I can't turn on the TV or radio without being bombarded by false truths. Absolutes that "experts" claim in every subject imaginable. They usually are quite snippy and condescending about it. What happened to humble opinions?
Isn't it amazing how many people claim to know the absolute "truth" in some way or another? It could be in a very big, loud way like an actor who suddenly claims to have reached "Christhood" in a self-centered religion. Or a talk show host who denounces many public opinions as discrimination by being publicly discriminating herself.
These fake "truths" can be quiet, a whispering message we hear inside that is actually a lie. A big fat lie we buy to make ourselves feel better. Isn't that why all those people stand in line for hours to try out for American Idol only to sing like a toad and run, totally shocked, bawling into the arms of their mother who reassures them there is always next year? Okay, Monte and I have discussed this. We are all for encouraging our daughters to pursue their hearts desire--even when the odds are against them. I loved the movie Hoosiers as much as anyone, but as a parent, you pretty much know the ugly truth that your child sings like a toad, don't you? Isn't it our responsibility to support their strengths and steer them into a non-vocally musical career path? Isn't honesty ALWAYS the best policy?
That's the tricky part about truth and lies. The truth can be so painful and ugly and stinky. Lies are so easy and pretty and delicious smelling. And why not? They are wrapped up in shiny paper, dipped in chocolate and sold to us with leather interior, German engineering, hardwood floors, granite countertops, Italian sling-backs, control tops, non-fat half-caff lattes, mango martinis, golf memberships and 52 inches of high definition satellite-beamed entertainment. They are well-read, well-educated, politically correct, environmentally aware, organic lies. Oh, I'm guilty. I've been seduced by the sweet aroma of things I thought would make my life easier or improved in some way. But they always turn out to be an unfulfilled lie. No doubt I am listening intently to some nagging untruth right now and will fall for something, sometime again…and again…and again. That's our plight. We are only human.
Fashion is one of those culprits. I've rejected fashion most of my life (big surprise). It's not the least bit interesting to me (except for shoes). I know it's the career path of some and good for them. I just don't buy the shows on TV or articles in magazines that tell you what you shouldn't and must never wear. Skinny jeans aside (seriously, no one over a size 0 should EVER wear them), why can't people wear what's comfortable for them? As long as they are appropriate, why should we care if we are--gasp--wearing something from last year's winter line? I have sweaters older than my children--wait--older than my marriage. Isn't that what classics are--things that stand the test of time?
My grandfather had a very specific way of dressing. He always wore these light colored jeans and shirts with bands around the waist. He had a few favorites that we could always count on him wearing. They were as comfortable to him as his hugs were to me. When he died, my grandmother took some of his clothes to a woman who wonderfully sewed them into memory bears. My bear sports one of his favorite shirts and those great, light-colored jeans. That bear is so him that I smelled it when I first got it expecting it to fill my nose with the nostalgic smell of PaPa's hair cream and cinnamon. But it didn't. Some things just can't be copied.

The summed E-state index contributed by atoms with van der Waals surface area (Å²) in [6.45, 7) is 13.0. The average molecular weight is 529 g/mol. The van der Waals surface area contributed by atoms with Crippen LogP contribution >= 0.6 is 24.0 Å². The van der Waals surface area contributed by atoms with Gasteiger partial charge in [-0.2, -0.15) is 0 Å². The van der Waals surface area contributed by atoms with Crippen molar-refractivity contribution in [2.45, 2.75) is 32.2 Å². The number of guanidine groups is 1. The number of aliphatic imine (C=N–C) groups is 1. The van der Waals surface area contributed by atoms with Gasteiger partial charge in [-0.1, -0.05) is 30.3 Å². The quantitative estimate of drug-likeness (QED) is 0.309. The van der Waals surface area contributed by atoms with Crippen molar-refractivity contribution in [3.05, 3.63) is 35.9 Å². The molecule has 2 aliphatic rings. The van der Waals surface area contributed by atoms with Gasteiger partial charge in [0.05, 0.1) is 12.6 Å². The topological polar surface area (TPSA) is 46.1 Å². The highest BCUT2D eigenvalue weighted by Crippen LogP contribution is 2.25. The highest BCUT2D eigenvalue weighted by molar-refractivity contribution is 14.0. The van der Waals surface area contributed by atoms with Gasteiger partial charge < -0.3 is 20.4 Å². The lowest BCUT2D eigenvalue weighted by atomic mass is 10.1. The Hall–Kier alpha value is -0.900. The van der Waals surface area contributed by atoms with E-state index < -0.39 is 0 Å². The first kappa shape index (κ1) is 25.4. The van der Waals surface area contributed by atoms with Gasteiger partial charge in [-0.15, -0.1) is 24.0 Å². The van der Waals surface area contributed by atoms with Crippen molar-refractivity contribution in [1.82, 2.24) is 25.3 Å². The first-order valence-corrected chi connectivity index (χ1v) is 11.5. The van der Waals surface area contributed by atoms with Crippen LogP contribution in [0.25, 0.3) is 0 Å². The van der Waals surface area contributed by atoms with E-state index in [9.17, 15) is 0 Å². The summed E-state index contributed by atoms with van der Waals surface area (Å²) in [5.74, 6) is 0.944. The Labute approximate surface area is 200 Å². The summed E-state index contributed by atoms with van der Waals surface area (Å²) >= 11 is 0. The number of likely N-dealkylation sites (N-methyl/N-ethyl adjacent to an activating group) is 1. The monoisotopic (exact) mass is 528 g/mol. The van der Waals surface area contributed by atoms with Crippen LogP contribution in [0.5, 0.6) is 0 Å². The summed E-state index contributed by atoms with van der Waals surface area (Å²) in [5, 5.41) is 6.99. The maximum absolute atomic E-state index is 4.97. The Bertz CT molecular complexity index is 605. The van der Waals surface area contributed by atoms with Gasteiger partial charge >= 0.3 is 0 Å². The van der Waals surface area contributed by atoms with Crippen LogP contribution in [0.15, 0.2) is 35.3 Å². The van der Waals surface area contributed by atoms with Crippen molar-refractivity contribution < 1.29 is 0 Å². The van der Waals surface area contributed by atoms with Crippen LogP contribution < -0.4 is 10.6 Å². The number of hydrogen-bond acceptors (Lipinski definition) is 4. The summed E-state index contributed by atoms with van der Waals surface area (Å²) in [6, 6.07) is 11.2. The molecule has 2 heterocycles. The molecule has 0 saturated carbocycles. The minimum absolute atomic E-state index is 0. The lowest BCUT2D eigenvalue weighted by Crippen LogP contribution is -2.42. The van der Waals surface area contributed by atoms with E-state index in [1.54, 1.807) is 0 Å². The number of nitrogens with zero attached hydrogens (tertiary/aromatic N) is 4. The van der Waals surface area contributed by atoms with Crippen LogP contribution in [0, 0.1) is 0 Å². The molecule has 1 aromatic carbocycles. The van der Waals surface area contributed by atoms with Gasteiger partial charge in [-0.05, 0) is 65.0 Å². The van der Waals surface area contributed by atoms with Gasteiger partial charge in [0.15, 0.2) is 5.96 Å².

Can you imagine if my grandfather tried to "copy" every latest fashion trend? What if every time I visited him he sported a new trouser style: cuffs, no cuffs, pleats, flat front? What if his hair was always in a different style or (ugh!) color? What if (fighting growing older) he got his ear pierced? (that thought freaks me out!) How do you make a memory bear out of a fad? Where's the truth in something that's temporary? He was a constant for me. Neverending, non-changing love. I knew what he believed and believed in how he lived. He wasn't starry-eyed or driven to climb ladders to success. He lived in this world not of it. A farmer that simply cultivated the seeds he planted. And it brought him such joy. It shaped me.
But I still get so confused! You can find false truths in so many things like food: is organic really better? What's up with artificial sweeteners? And baby products: will certain name brand car seats really kill your kids? Are generic diapers any different than their more expensive competitors? And raising children: will spanking actually scar them for life? Will setting enforceable boundaries suffocate their spirit? And the news: are they telling us the real story--or the one they have chosen to believe?
The dictionary defines truth as the true or actual state of a matter; conformity with fact or reality; a verified or indisputable fact; honesty and integrity.
It's hard to find the truth when we think we are hearing it on every channel. I like the phrases INDISPUTABLE FACT and HONESTY and INTEGRITY in truth's definition. Apply those to your life and see where you end up. Finding indisputable truth with integrity is what we're here for. It's bowing your head and asking for help when you have no idea what to do and especially at those times when you believe you do. It's seeking Godly truth versus worldly truth. That's what my grandpa did. And it's worth turning off the TV and radio to find. But that's just my humble opinion.